Sunday, June 3, 2012

May 2012 Books

Not a lot of books for this past month. Lots of Young Adult fiction though. Oh well. Here goes...

  • The Boyfriend List by E. Lockhart
  • The Treasure Map of Boys: Noel, Finn, Jackson, Hutch -- and me, Ruby Oliver by E. Lockart
  • The Boy Book: A Study of Habits and Behaviors Plus Techniques for Taming Them by E. Lockhart
  • Real Live Boyfriends: Yes, Boyfriends plural. If my life weren't complicated I wouldn't be Ruby Oliver by E. Lockhart
    • This is a cute teen series that I enjoyed. The heroine, Ruby Oliver, is a neurotic mess, just like many girls of high school age.
    • Her boyfriend breaks up with her to start going out with her best friend. Ruby kisses the ex-boyfriend at some party, everyone sees and her reputation is severely damaged. What with panic attacks and the desertion of her closest friends Ruby starts therapy. This pretty much jump starts the series which covers Ruby's life from sophomore to senior year.
    • Based on a few of my own high school experiences I could relate a bit to Ruby.
    • I like the covers of the first two books better with their whimsical pictures that relate to the plot. The young lady on the other two covers is pretty but I like the whimsical object better!
    • All four books: B+
  • Extras by Scott Westerfeld
    • This is the fourth and last book in the Uglies series. I didn't love the series because of its reliance on a heroine who saves her world but all of her decisions are based on the boys in her life. 
    • This book is somewhat of a reset, going forward several years after the world is saved by Tally. Now the heroine is Aya and place in society is based on one's reputation. The top 1,000 people are the ones with the most going on in their news feeds. Kind of like our world today, where people like Kim Kardashian would be in the top 1,000. Everyone's goal is to create news to move themselves up in a fickle society where rankings update by the second and technology is king. If you have a low reputation rank you are considered an "extra" just like in a movie's crowd scene.
    • Aya starts hanging out with some other girls at the bottom of the reputation list and they discover another world domination plot that starts the adventure. Tally herself comes back to help.
    • I liked this one better than the first three because it was not driven by decisions based on the heroine's boy issues. And it had so many more parallels to our current "anyone can be famous" world than Tally's "everyone gets plastic surgery and brain modification to keep everyone shallow and stupid" world.
    • B+
  • Harry Potter and the Sorcerer's Stone by J.K. Rowling
  • Harry Potter and the Chamber of Secrets by J.K. Rowling
  • Harry Potter and the Prisoner of Azkaban by J.K. Rowling
  • Harry Potter and the Goblet of Fire by J.K. Rowling
  • Harry Potter and the Order of the Phoenix by J.K. Rowling
    • I was in the mood for some comfort reading so I picked up the Harry Potter books off the shelf. I hadn't read the earlier ones for years so it was nice to read with an eye towards every action and comment of Dumbledore and Snape to see them through the lens of knowing how it all ends. 
    • Rowling did a fabulous job on this series. I'm currently on the last book (the last two are part of June reading) and I just remember how satisfied I felt when I got to the end of it when I first read it in 2007.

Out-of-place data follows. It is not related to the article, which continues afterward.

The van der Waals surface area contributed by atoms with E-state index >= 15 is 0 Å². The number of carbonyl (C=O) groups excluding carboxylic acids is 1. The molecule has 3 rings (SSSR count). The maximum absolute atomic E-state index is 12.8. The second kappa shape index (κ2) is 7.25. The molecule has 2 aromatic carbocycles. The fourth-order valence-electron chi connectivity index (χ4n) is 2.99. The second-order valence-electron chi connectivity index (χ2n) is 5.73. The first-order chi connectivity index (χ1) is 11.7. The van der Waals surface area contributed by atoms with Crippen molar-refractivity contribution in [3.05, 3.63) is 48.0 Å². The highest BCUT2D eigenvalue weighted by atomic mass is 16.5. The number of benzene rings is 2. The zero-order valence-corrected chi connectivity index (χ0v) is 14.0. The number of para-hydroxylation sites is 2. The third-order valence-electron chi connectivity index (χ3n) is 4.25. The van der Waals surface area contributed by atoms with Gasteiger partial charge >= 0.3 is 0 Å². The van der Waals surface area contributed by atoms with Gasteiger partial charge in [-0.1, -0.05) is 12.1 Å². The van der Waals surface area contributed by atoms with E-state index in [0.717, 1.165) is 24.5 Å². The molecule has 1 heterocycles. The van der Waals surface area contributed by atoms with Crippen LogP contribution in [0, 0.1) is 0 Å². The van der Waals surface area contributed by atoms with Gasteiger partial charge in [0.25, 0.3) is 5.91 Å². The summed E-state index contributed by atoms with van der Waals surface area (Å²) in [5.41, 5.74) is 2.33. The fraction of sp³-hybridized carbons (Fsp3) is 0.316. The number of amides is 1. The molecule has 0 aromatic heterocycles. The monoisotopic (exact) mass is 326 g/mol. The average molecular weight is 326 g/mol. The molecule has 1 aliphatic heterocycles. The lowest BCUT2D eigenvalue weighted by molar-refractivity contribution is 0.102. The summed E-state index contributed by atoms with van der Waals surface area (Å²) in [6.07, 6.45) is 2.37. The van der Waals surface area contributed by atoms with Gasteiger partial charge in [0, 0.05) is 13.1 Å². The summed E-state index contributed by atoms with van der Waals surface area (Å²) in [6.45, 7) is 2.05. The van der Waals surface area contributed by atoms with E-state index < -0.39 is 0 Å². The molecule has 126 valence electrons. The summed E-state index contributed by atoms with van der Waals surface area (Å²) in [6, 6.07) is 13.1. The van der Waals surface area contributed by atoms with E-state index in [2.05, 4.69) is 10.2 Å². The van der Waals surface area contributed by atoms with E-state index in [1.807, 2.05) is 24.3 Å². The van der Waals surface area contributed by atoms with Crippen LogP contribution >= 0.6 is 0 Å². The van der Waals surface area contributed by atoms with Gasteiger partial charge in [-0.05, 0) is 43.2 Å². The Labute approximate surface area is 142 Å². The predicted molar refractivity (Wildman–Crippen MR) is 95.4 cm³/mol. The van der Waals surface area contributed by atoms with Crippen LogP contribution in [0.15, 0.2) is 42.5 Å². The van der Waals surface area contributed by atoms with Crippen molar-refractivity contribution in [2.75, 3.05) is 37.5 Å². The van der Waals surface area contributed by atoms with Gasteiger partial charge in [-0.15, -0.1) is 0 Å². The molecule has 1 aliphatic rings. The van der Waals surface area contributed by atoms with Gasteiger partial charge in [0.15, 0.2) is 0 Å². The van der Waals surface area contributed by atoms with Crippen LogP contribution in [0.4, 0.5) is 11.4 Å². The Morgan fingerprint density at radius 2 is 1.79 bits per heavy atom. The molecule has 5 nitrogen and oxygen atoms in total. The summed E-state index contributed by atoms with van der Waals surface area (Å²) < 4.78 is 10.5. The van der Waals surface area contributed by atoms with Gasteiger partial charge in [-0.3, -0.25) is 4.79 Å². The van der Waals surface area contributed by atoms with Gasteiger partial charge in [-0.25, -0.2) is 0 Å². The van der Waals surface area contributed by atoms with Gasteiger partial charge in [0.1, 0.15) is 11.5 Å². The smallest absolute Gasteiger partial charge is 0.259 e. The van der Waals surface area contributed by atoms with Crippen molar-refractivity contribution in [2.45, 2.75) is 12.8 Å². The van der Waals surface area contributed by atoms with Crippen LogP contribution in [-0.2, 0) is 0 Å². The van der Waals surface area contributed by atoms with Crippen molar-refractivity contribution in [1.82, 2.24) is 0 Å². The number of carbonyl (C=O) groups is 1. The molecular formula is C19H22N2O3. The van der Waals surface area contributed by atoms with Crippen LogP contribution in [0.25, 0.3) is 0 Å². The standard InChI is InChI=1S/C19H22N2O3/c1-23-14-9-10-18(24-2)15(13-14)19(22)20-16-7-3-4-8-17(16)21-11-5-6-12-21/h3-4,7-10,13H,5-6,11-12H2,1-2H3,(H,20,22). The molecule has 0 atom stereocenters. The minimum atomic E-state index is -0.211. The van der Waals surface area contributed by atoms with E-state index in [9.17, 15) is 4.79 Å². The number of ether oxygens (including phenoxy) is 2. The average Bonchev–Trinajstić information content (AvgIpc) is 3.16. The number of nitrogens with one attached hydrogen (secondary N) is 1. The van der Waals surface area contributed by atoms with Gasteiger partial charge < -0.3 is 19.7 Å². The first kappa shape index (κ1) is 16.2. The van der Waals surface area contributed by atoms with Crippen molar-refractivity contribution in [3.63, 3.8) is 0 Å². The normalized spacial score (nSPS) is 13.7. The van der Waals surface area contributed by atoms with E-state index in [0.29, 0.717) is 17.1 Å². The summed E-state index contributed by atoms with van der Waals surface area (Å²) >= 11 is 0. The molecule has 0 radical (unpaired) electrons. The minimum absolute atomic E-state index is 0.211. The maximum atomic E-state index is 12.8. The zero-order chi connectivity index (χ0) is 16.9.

• One thing I find interesting is how the first few books compare to the later volumes. The first book is written toward an eleven-year-old, Harry's age at the start. We enter wide-eyed with Harry into the wizarding world with all the enthusiasm of our inner eleven-year-old selves. By the time one reaches the final book you are reading a book written for an adult, again keeping pace with Harry's age. Just an amazing achievement.
      • Series where the character grows along with the writing style seem to be the ones most beloved by readers: Little House on the Prairie, Anne of Green Gables, Betsy-Tacy, even Little Women, as a few examples.  
    • A+ all around
  • Neverland: J.M. Barrie, the du Mauriers and the Dark Side of Peter Pan by Piers Dudgeon
    • There is a movie called "Finding Neverland" with Kate Winslet and Johnny Depp that covers some of this story but I haven't seen it, so I don't know how far it goes.
    • The book posits that Barrie (who does not come off as a nice person at all in this book) used hypnosis on Sylvia Llewelyn-Davies, her children and their cousin Daphne du Maurier in order to somehow control them. The book is not specifically clear on this point.
      • To a modern eye one automatically might assume sexual abuse of the boys by Barrie but that does not seem to be the case, at least according to one of the boys who firmly denied it.
    • The du Mauriers were an interesting family. Patriarch George was an artist and the author of Trilby, where the title character is hypnotised by Svengali. (So George is the source of the hypnosis training.) His daughter Sylvia, mother of the Llewelyn-Davies boys, died in her early 40s, as did her husband. Her brother Gerald was a famous stage actor in his day and the father of Daphne.
    • The Llewelyn-Davies boys were the inspiration for the Peter Pan stories. I read Peter Pan many years ago and loathed it. I can't remember why though and I don't want to try again to find out!
    • Much of the book is fascinating but there are several rather dry portions.
    • B
  • Learning to Live Out Loud: A Memoir by Piper Laurie
    • Pretty good memoir. Ms. Laurie has had an interesting life and she drops names left and right so it's a good juicy tale. It jumps around in time a bit but it is never dull.
    • A
  • 12 books read
  • 2 non-fiction
    • 2 biographies
  • 10 fiction
    • 10 young adult

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